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I sat with friends and watched the Tampa Bay Bucs trounce the Raiders a while ago, and couldn't help but notice all the accolades being tossed around--more than Academy Award winners. While I'm quick to report idiocy, I don't do enough to acknowledge those in my professional life that actually do their part to make it better. What you see here are my completely subjective opinions about the people, companies and things that I think have it figured out. (No one else at Enterprise Storage Group has any idea that I'm doing this, and I can guarantee you that each of our analysts would have entirely different winners.) This isn't to say that everyone else is a useless windbag--only that these folks stand out among their peers. Better luck next year. The rankings are in no specific order--just the top five in each category.
If the CTO lacks vision, that's a sure sign that the company will be out of business faster than the Red Sox will fold in September. A good one can articulate a clear, sometimes controversial vision of the future--and makes a valid argument no matter how inane the debate.
- Mark Lewis (EMC)
- Steve Kleiman (NetApp)
- Mike Rowan (Revivio)
- Balint Fleischer (Sun)
- Mike Koclanes (CreekPath)
actually sold something
- Connected Corp., Framingham, MA
- Bocada, Bellevue, WA
- Nishan Systems, San Jose, CA
- St. Bernard, San Diego, CA
- BakBone, San Diego, CA
These teams are very solid. There may be other talent around, but as far as I can tell, few individuals match the power of team, and these guys have killer teams.
- Sandial, Portsmouth, NH
- Network Appliance, Sunnyvale, CA
- GlassHouse Technologies, Framingham, MA
- iStor, Irvine, CA
- CommVault, Oceanport, NJ
- Chris Baldwin (Charles River)
- Ullas Naik (Globespan Capital)
- Jo Tango (Highland)
- Chris Schaepe (LightSpeed)
- Monica Gullickson (Crescendo)
These are the folks that live by the sword, so to speak. They're aggressive with technology, but not with implementations. They stay on the cutting edge, but not the bleeding edge. These people/groups have plenty of scars, but have stayed above the waterline in what has to be one of the toughest jobs around--and they aren't afraid to ask questions. Well done.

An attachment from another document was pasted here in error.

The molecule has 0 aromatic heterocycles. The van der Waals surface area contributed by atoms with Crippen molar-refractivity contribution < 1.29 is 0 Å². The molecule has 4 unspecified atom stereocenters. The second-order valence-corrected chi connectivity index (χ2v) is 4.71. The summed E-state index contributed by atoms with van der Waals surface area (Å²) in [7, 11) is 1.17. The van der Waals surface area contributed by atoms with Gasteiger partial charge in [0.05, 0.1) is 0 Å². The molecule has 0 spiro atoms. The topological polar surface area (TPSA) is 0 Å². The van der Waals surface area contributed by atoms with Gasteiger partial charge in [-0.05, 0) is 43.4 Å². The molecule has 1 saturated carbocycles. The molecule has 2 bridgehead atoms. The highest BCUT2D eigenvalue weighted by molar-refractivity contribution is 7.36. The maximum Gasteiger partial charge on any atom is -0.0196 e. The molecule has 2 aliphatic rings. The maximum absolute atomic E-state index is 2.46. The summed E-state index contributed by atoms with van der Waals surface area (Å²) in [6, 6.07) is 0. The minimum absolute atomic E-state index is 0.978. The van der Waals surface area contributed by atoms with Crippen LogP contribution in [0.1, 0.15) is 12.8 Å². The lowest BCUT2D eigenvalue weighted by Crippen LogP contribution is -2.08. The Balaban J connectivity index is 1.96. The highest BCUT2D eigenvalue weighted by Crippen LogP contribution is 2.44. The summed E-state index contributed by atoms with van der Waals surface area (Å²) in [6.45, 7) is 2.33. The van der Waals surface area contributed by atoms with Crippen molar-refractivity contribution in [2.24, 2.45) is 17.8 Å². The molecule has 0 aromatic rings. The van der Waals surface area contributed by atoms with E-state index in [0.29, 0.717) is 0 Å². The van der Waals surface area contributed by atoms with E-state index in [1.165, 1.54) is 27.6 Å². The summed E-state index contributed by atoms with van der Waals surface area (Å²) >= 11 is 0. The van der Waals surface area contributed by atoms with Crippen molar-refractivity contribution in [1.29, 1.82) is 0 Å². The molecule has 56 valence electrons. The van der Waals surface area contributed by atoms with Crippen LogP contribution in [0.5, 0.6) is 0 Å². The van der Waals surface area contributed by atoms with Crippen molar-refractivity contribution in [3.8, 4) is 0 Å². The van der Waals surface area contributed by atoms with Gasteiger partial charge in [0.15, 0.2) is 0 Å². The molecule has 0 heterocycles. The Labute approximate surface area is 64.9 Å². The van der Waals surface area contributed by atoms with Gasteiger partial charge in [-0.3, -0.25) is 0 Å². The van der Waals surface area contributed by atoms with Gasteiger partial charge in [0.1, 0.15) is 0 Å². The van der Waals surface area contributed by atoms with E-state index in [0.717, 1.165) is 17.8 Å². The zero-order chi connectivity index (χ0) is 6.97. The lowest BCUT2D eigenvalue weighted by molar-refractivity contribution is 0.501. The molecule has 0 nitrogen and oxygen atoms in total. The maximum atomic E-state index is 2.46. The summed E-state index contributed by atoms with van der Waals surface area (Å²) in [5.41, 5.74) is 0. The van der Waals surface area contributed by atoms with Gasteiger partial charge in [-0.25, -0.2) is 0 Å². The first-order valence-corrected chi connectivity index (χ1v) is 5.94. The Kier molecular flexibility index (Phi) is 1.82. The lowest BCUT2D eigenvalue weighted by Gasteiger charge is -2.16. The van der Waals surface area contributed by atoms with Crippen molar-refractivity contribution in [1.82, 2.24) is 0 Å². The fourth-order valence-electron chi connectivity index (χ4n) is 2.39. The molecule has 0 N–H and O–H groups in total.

- John Blackman (Wells Fargo)
- Alan Kadin (Merrill Lynch)
- Steve Pomposi (Aetna)
- Jed Summerton (Level 3)
- Jeff Caldwell (Chicago Board of Options Exchange)
- Panasas, Fremont, CA
- Pillar Data Systems, Milpitas, CA
- EqualLogic, Nashua, NH
- Topio, Santa Clara, CA
- Sandial, Portsmouth, NH
This category is big for me. These are the people responsible for managing people like me--i.e., try to minimize the damage I can do to their company while tactically attempting to extort value out of me. This isn't an easy job. The people/groups recognized are the crÈme de la crÈme. They don't lie to me, even if they know they have crappy stuff to tell me. I can work with honesty, even if it isn't pretty.
A good analyst relations person or team typically is a great indication of just how well a company is run. Analyst relations people manage the stupidity of the analyst community, and find the needles in the haystacks (intelligence) from that community and use it to better their own companies. Of course everyone knows how much I like red wine, but a fine Bordeaux won't make up for the fact that your product stinks worse than Nick Nolte after a bender. The winners are:
- Kris Newton (Network Appliance)
- Terry McClure/Steve Bardige (EMC)
- Karen Zamel (Sun)
- Dave Donohue (Scale Eight)
- Pam Crain/Jill Stevenson (Veritas)
This was first published in March 2003